Showing posts from November, 2011

The AllergistMommy's Thanksgiving List

10 things I'm thankful for this Thanksgiving: 1. Increasing awareness of allergies and asthma among family and friends. 2. Schools that recognize the importance of not using food as a reward in the classroom. 3. The availability of novel, high-quality allergy and asthma-friendly products and foods. 4. Laws that protect the public from the dangers of environmental tobacco smoke. 5. The availability of life-saving epinephrine in Illinois schools (and hopefully soon, schools throughout the nation!) 6. A robust community of asthma and allergy parents and physicians sharing their experiences via the magic of social media. 7. Treasured patients who have put their trust in my expertise and care. 8. A steadily growing medical practice which is the beneficiary of kind word-of-mouth referrals (scheduled my 100th patient this month!) 9. The flexibility to set my own schedule, which allows me to a more involved mother. 10. My awesome family (and inspiration)... Wishing you and you

What Anaphylaxis Feels Like -- The AllergistMommy's Own Story

One of the things that helps me be a better allergist is that I know, first hand, what it feels like to experience anaphylaxis.  I am severely allergic to blueberries. Here's what happened when I experienced my first episode of anaphylaxis: Red, itchy palms. They felt hot and uncomfortable (as though they were being cooked from the inside out), and I found myself rubbing them against my thighs because they were so itchy. Painful abdominal cramping.  This pain made me feel like my innards were being wrung out like a wet dishrag, and was followed by a sneaking suspicion that if I elected to go the bathroom at that very moment, I might just evacuate the entire contents of my body in a single second. Incessant throat-clearing.  I felt like something was caught in my throat, but I just couldn't clear it. I was trying to be quiet, because I didn't want to bother anyone, but I couldn't stop. When I finally spoke up for help, my voice was hoarse. Involuntary cough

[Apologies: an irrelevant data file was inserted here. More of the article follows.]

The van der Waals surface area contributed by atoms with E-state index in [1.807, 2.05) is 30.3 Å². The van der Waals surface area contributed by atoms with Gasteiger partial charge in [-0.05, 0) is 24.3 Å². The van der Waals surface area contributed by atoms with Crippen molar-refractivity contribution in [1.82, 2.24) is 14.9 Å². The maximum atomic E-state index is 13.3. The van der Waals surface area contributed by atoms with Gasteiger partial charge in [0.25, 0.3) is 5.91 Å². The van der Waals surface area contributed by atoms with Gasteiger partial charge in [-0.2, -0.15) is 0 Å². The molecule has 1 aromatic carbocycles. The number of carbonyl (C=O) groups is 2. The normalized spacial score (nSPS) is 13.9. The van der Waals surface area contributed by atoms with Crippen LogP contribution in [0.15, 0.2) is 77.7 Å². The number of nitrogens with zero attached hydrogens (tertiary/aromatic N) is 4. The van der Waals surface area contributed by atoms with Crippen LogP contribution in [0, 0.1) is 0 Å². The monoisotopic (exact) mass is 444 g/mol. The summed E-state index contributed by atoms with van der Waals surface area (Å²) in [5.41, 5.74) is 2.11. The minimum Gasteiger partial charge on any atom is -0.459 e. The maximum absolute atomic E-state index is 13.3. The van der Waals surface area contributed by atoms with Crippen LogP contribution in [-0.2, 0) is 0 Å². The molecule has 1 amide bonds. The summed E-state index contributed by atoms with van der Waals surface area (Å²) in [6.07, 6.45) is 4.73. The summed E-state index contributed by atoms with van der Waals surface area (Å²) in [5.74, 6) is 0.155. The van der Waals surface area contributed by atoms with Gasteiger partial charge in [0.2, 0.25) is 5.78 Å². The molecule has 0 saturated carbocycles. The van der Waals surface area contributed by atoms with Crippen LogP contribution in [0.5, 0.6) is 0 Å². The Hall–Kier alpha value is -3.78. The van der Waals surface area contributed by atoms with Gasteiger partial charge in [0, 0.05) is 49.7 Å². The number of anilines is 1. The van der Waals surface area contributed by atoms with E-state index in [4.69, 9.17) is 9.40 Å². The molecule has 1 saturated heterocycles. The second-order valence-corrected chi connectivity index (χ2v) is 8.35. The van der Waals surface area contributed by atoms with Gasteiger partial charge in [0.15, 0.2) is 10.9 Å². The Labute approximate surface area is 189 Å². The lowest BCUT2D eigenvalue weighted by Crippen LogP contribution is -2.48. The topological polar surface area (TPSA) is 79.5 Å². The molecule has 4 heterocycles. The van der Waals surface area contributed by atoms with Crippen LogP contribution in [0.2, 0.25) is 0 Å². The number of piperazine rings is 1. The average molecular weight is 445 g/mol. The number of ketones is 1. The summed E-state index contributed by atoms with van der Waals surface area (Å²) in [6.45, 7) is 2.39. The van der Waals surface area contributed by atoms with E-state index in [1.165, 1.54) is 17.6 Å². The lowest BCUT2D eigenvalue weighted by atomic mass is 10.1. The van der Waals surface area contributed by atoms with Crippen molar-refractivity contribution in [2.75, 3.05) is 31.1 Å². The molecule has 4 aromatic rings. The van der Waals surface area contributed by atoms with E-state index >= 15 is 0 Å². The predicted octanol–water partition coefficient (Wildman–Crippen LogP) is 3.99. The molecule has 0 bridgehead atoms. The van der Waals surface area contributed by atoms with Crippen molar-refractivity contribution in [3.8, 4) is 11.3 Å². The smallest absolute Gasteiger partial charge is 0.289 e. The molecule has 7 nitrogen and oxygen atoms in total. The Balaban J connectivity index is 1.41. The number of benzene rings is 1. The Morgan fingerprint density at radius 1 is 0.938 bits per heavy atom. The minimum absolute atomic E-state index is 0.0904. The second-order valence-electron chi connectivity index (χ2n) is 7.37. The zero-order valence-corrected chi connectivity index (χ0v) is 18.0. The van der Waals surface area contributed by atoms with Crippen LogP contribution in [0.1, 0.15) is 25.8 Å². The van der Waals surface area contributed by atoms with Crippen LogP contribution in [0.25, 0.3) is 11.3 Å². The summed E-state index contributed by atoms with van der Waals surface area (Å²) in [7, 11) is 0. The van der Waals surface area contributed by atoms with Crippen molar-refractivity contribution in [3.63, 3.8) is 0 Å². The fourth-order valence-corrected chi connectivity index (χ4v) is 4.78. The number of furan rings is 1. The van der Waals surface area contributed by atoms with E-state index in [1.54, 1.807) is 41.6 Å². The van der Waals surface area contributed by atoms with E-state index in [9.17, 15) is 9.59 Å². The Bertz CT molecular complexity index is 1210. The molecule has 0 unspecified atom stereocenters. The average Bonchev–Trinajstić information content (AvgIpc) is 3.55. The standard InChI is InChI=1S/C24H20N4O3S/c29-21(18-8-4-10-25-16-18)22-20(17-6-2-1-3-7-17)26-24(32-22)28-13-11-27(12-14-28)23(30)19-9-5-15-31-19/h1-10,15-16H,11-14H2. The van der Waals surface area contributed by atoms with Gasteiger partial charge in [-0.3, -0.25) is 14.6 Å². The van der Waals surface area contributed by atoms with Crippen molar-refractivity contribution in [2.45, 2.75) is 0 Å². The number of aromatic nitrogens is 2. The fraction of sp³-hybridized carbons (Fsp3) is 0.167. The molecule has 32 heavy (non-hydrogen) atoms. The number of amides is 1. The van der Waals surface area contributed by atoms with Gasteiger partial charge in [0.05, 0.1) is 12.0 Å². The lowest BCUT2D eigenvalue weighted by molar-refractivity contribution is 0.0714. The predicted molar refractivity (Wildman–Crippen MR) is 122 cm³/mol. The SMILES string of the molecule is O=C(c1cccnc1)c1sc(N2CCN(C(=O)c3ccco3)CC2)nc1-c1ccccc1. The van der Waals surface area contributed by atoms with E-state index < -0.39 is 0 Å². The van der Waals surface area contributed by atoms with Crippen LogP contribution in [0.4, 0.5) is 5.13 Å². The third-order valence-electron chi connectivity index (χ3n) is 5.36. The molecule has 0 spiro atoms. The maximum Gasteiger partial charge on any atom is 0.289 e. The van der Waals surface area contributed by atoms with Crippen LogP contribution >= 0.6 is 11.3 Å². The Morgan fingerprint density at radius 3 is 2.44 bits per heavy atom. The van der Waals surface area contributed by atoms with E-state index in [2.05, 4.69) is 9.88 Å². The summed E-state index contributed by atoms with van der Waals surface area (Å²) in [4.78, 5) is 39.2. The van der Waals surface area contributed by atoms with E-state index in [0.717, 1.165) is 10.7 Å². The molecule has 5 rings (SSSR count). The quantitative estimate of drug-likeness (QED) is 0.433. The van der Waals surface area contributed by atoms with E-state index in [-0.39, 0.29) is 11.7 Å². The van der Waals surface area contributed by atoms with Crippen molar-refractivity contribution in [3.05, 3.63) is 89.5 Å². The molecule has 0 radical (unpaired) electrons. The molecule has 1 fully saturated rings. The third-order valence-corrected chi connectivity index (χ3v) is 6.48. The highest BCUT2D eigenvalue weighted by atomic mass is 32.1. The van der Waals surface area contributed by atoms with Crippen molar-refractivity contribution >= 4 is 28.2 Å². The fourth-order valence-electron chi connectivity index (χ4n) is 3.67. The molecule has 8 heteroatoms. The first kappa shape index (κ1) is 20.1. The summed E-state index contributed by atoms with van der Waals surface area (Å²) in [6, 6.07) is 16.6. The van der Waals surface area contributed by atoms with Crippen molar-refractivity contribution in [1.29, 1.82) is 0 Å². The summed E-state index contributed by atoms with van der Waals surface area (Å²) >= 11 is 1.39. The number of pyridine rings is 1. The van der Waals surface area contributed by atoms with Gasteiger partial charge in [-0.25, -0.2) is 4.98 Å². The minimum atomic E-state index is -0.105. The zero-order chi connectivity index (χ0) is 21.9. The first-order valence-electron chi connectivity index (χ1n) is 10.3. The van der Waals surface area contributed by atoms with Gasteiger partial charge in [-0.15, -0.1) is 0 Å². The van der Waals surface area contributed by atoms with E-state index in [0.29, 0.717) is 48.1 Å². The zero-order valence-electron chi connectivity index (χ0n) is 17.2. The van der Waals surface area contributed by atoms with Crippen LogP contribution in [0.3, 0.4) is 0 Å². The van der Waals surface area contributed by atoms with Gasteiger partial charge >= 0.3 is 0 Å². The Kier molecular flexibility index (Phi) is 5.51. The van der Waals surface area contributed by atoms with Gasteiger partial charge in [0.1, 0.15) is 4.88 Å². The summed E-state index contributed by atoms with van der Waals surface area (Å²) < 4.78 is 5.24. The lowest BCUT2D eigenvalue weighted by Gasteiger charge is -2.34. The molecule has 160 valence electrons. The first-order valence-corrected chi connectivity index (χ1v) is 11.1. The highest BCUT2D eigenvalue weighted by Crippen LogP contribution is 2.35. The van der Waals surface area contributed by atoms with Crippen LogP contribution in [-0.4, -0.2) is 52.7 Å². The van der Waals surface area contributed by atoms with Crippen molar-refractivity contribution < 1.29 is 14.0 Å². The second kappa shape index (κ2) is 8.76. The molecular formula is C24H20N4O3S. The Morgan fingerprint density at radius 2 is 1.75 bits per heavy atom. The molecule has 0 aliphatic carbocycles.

Why Drug Allergies Matter (Or Why Penicillin Allergy is Responsible for My Son's Lopsided Neck)

My 6 year son old just got over a rite of passage - strep throat and scarlet fever. Unfortunately, before we could even celebrate his recovery, I noticed a swelling on the left side of his neck. It was red and tender, and it was GROWING. The pediatrician in me worried, "Damn. Lymphadenitis (infected lymph node)". No sooner had we finished one course of antibiotics than we were onto another, and the side effects were bad enough to keep him out of school for another three days. Why did my munchkin suffer so? My answer: Drug allergy. Group A streptococcal bacteria (the cause of strep throat and scarlet fever) is remarkably sensitive to penicillin. Penicillin is the first choice treatment for strep throat, and has been proven to reduce the risk of developing rheumatic fever, a post-infectious complication which can result in chronic heart disease. Problem is, my son is allergic to antibiotics in the penicillin family. At 11 months of age (8 days into his second ever co